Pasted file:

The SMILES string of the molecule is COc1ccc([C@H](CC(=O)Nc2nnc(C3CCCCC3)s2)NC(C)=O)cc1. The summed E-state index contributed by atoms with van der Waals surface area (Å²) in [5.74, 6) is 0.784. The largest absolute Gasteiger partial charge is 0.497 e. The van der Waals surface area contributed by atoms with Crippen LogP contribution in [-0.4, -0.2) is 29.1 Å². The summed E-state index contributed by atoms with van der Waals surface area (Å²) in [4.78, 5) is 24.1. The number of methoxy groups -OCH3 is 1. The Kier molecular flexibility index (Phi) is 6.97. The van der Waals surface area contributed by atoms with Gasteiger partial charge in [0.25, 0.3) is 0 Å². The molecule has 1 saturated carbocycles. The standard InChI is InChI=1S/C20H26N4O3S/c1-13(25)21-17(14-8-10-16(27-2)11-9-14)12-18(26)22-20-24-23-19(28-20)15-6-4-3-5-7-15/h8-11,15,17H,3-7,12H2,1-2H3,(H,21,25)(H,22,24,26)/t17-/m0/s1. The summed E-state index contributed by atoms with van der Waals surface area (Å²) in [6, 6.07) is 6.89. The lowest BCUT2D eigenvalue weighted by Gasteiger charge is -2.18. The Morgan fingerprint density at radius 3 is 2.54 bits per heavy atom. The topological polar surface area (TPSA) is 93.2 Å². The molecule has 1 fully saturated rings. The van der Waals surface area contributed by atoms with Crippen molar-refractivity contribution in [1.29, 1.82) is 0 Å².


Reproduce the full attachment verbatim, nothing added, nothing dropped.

The SMILES string of the molecule is COc1ccc([C@H](CC(=O)Nc2nnc(C3CCCCC3)s2)NC(C)=O)cc1. The summed E-state index contributed by atoms with van der Waals surface area (Å²) in [5.74, 6) is 0.784. The largest absolute Gasteiger partial charge is 0.497 e. The van der Waals surface area contributed by atoms with Crippen LogP contribution in [-0.4, -0.2) is 29.1 Å². The summed E-state index contributed by atoms with van der Waals surface area (Å²) in [4.78, 5) is 24.1. The number of methoxy groups -OCH3 is 1. The Kier molecular flexibility index (Phi) is 6.97. The van der Waals surface area contributed by atoms with Gasteiger partial charge in [0.25, 0.3) is 0 Å². The molecule has 1 saturated carbocycles. The standard InChI is InChI=1S/C20H26N4O3S/c1-13(25)21-17(14-8-10-16(27-2)11-9-14)12-18(26)22-20-24-23-19(28-20)15-6-4-3-5-7-15/h8-11,15,17H,3-7,12H2,1-2H3,(H,21,25)(H,22,24,26)/t17-/m0/s1. The summed E-state index contributed by atoms with van der Waals surface area (Å²) in [6, 6.07) is 6.89. The lowest BCUT2D eigenvalue weighted by Gasteiger charge is -2.18. The Morgan fingerprint density at radius 3 is 2.54 bits per heavy atom. The topological polar surface area (TPSA) is 93.2 Å². The molecule has 1 fully saturated rings. The van der Waals surface area contributed by atoms with Crippen molar-refractivity contribution in [1.29, 1.82) is 0 Å².